Exam Success' Ultimate Test Preparation Guide for Scholarship Yr 7 (Level 1) Tests Offered by ACER®

A 20% fee-reduction scholarship saves parents $7374 each year** - Gain access to the most prestigious schools to give your child a significant advantage in life.

In this guide, you’ll find out what an ACER exam format looks like (number of questions, time, areas tested), what schools generally use ACER to set their exam, how hard a scholarship exam is and what is expected. As a bonus, an exam expert will show you how to best do test preparation for your child for this competitive exam.

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Research Limited. Any products available for sale on this website are not approved by The
Australian Council for Educational Research Limited.

What is an ACER scholarship exam, how hard is the test and should you prepare?

If you have applied for your child to sit a scholarship or are planning to do so, you may be advised that it will be an ACER scholarship exam.

Scholarships provide parents with access to the top private schools at a fraction of what it normally costs, saving parents around $7,000 each year ($40,000 over 6 years).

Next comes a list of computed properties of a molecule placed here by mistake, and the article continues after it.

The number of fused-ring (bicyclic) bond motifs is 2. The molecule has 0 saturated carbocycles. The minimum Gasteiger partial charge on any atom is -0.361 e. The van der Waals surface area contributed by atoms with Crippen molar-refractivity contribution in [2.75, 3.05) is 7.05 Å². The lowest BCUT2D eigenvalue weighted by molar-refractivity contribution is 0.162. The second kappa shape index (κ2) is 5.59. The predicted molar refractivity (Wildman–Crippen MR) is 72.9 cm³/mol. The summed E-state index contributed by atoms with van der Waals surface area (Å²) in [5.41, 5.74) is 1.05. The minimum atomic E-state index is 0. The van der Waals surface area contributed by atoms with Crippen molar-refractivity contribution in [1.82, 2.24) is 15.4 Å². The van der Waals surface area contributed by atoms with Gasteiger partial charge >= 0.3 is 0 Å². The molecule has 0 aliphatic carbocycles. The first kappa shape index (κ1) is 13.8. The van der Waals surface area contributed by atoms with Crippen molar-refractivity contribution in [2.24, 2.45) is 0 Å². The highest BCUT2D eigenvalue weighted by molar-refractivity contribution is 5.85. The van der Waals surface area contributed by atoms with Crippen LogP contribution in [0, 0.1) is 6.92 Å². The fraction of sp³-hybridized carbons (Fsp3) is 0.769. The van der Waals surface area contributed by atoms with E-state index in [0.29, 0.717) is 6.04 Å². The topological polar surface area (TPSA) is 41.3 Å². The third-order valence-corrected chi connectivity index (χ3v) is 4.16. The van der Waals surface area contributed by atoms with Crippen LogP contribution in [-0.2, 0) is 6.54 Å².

A scholarship is a once in a lifetime opportunity that gives your child a significant advantage in life. So what is an ACER scholarship test and more importantly, how do you prepare your child for it?

There are 3 major test setters in Australia; they are ACER, Edutest and Academic Assessment Services (aka AAS and formerly known as Robert Allwell & Associates).

Most schools don’t write their own scholarship exams, as assessments are quite difficult to do. Instead, they outsource testing to companies. ACER is one of the 3 major companies that do this. ACER (also known as the Australian Council for Educational Research) is one of the oldest and respected of the 3 companies with around 10,000 students sitting ACER exams (Sydney Morning Herald, 2018).